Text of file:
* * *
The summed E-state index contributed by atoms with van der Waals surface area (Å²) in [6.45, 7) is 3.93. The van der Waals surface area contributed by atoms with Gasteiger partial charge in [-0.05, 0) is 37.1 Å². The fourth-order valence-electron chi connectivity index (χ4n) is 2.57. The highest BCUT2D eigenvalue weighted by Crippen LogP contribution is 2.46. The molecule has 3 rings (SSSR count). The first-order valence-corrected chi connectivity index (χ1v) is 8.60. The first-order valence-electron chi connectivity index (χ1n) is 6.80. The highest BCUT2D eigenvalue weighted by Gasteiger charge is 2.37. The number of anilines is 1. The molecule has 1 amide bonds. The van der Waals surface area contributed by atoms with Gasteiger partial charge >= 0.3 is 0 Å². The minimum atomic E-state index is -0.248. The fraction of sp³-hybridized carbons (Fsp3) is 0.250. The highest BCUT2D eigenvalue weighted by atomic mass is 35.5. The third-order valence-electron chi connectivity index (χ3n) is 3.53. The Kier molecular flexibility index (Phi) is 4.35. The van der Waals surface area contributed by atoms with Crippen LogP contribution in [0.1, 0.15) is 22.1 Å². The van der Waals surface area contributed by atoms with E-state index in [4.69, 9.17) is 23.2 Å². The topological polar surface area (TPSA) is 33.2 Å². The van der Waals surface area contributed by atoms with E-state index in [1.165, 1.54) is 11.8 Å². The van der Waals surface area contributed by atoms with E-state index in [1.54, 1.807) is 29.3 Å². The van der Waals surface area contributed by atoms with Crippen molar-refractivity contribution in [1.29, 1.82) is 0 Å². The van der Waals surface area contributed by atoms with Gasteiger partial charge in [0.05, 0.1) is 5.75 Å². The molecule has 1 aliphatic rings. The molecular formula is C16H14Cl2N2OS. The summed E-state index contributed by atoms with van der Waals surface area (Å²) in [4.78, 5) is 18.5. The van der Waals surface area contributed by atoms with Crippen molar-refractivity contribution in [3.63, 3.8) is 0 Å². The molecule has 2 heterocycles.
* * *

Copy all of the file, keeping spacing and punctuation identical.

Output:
The summed E-state index contributed by atoms with van der Waals surface area (Å²) in [6.45, 7) is 3.93. The van der Waals surface area contributed by atoms with Gasteiger partial charge in [-0.05, 0) is 37.1 Å². The fourth-order valence-electron chi connectivity index (χ4n) is 2.57. The highest BCUT2D eigenvalue weighted by Crippen LogP contribution is 2.46. The molecule has 3 rings (SSSR count). The first-order valence-corrected chi connectivity index (χ1v) is 8.60. The first-order valence-electron chi connectivity index (χ1n) is 6.80. The highest BCUT2D eigenvalue weighted by Gasteiger charge is 2.37. The number of anilines is 1. The molecule has 1 amide bonds. The van der Waals surface area contributed by atoms with Gasteiger partial charge >= 0.3 is 0 Å². The minimum atomic E-state index is -0.248. The fraction of sp³-hybridized carbons (Fsp3) is 0.250. The highest BCUT2D eigenvalue weighted by atomic mass is 35.5. The third-order valence-electron chi connectivity index (χ3n) is 3.53. The Kier molecular flexibility index (Phi) is 4.35. The van der Waals surface area contributed by atoms with Crippen LogP contribution in [0.1, 0.15) is 22.1 Å². The van der Waals surface area contributed by atoms with E-state index in [4.69, 9.17) is 23.2 Å². The topological polar surface area (TPSA) is 33.2 Å². The van der Waals surface area contributed by atoms with E-state index in [1.165, 1.54) is 11.8 Å². The van der Waals surface area contributed by atoms with E-state index in [1.54, 1.807) is 29.3 Å². The van der Waals surface area contributed by atoms with Crippen molar-refractivity contribution in [1.29, 1.82) is 0 Å². The van der Waals surface area contributed by atoms with Gasteiger partial charge in [0.05, 0.1) is 5.75 Å². The molecule has 1 aliphatic rings. The molecular formula is C16H14Cl2N2OS. The summed E-state index contributed by atoms with van der Waals surface area (Å²) in [4.78, 5) is 18.5. The van der Waals surface area contributed by atoms with Crippen molar-refractivity contribution in [3.63, 3.8) is 0 Å². The molecule has 2 heterocycles.